Images of protective walls and of bridges of trust can be useful for thinking psychologically about the neighbourhoods and communities where we lead our daily lives. During this brief entry, I mean to develop some themes concerning walls and bridges.
To begin with, I want to make a picture with you, out of an everyday interaction. I was calling at residents’ doors to address a local concern but one person’s response has remained in my memory. The door was barely opened and the resident spoke to me through a narrow gap. Cold calling at people’s doors has many limitations - - so often the timing is inconvenient and there is a natural guardedness. But this person interacted as though there was a tremendous threat outside her door. At first, the door was barely opened at all and throughout the conversation she kept the door as a protective barrier between us. She spoke of 2 recent incidents – a police arrest and a surveillance operation. These incidents seemed firmly lodged in her mind, perhaps as confirmations for her that her area really is unsafe. ‘We’ve lived here for over 40 years but it has become a horrible place to live’, she said. An impression of your home area as changed into a ‘horrible place’ sounds a terrible burden to carry. With such a burden, I am left wondering how often this resident will feel like venturing out.
We all need protective walls. Our fences, windows and doors are physical barriers for keeping us safe in our homes. A caution around strangers is a protective emotional wall. Protective walls are a recognition that we are all vulnerable and that we must protect our vulnerability from harm. There will be points in all our lives when we are more in touch with our vulnerability than at others. When we are not ‘economic providers’ we tend much more readily to get in touch with how vulnerable we are. At such times, our protective walls may feel especially important to us.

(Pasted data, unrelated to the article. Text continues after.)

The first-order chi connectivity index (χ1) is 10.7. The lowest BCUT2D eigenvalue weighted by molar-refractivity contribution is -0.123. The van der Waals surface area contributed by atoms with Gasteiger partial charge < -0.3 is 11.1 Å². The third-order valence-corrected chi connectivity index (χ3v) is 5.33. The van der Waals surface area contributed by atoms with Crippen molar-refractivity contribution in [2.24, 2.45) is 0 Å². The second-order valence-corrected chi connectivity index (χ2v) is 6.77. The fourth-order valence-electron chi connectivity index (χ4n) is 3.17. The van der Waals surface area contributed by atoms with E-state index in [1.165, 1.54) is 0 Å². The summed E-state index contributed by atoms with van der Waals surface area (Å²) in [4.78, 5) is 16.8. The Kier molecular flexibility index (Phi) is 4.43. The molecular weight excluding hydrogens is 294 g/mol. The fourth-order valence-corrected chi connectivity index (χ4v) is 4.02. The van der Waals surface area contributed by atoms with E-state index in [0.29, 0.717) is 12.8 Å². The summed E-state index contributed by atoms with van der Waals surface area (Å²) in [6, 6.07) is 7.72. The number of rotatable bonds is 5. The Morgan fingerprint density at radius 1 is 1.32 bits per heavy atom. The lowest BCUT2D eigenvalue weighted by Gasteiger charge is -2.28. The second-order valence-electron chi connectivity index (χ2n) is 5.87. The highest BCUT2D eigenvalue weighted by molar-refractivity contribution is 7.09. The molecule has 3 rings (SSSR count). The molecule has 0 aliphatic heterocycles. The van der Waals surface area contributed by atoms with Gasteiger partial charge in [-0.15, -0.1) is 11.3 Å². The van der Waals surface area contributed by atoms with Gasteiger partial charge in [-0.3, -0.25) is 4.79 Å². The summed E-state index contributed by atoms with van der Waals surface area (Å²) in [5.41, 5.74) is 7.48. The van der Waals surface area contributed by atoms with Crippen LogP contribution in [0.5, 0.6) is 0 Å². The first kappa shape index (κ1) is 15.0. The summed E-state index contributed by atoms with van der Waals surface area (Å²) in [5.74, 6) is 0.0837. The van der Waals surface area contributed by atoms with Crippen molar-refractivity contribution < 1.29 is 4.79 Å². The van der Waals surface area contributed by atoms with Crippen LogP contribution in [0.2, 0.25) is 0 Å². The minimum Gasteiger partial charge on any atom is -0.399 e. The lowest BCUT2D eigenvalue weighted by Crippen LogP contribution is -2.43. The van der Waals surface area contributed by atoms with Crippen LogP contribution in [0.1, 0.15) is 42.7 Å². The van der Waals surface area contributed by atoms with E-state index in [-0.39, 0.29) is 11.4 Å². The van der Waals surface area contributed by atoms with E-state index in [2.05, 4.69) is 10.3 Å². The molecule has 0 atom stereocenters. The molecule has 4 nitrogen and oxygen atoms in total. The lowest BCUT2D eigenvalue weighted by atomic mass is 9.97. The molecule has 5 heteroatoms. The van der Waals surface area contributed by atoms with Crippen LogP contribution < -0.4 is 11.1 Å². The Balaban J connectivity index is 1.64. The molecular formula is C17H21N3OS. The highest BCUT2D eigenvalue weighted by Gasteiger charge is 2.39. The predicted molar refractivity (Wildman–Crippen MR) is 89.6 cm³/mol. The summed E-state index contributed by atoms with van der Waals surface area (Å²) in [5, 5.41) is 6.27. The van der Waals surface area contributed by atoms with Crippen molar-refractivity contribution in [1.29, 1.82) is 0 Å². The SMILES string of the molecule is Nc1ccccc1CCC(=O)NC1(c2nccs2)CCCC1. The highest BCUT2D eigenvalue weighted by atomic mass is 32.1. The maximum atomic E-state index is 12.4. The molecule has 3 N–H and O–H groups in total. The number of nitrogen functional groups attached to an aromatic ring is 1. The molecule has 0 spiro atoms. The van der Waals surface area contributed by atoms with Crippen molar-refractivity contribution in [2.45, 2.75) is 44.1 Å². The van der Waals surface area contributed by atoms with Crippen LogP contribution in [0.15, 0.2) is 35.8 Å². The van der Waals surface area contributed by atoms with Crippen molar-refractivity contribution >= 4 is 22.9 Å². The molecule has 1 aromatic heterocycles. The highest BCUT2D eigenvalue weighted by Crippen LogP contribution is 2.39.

There is, though, a balance to be struck. If all we have are protective walls, our homes become our fortresses and we live as though under siege, a state of mind which will affect our health and wellbeing.
Alongside protective walls, we also need to make bridges of trust. Going to see a therapist is to build a very significant bridge of trust. (As an aside, I often think we can give a lot of trust to big brand names. In therapy contexts, the big brand name can be CBT. Is our trust in brand names always well placed? How do we become discerning in our choices and decisions?) As well as very significant bridges we build, there are much more everyday bridges of trust we make. The ability to greet neighbours by name is a valuable social bridge that helps to make neighbourliness and community. When stuck in a siege state of mind these everyday interactions can feel formidable but once those bridges are made they can make such a difference to how we feel about ourselves. Increased belonging and improved self-acceptance are some of the differences people readily notice when they have neighbours to greet as they go about their daily lives.
From a psychological perspective, it takes imagination to build bridges. We make bridges out of our ability to picture how things might look for the people we interact with. When the protective walls are very high, though, our capacity to imagine how things might look to others diminishes – the pictures we make are likely to be ones that reinforce our fears and insecurities. In a sense, we are likely to experience any approach as potentially hostile or intrusive.
This line of thought serves to emphasise, I believe, that bridge building is two-way and that people who are at vulnerable points in their lives require approaches that involve enormous sensitivity and imaginative engagement. Coercive strategies, for example, are almost inevitably going to be harmful. Effective approaches to people who are in touch with their vulnerability will be founded on choice, on sensitivity and on a capacity to imagine how life looks behind a protective wall.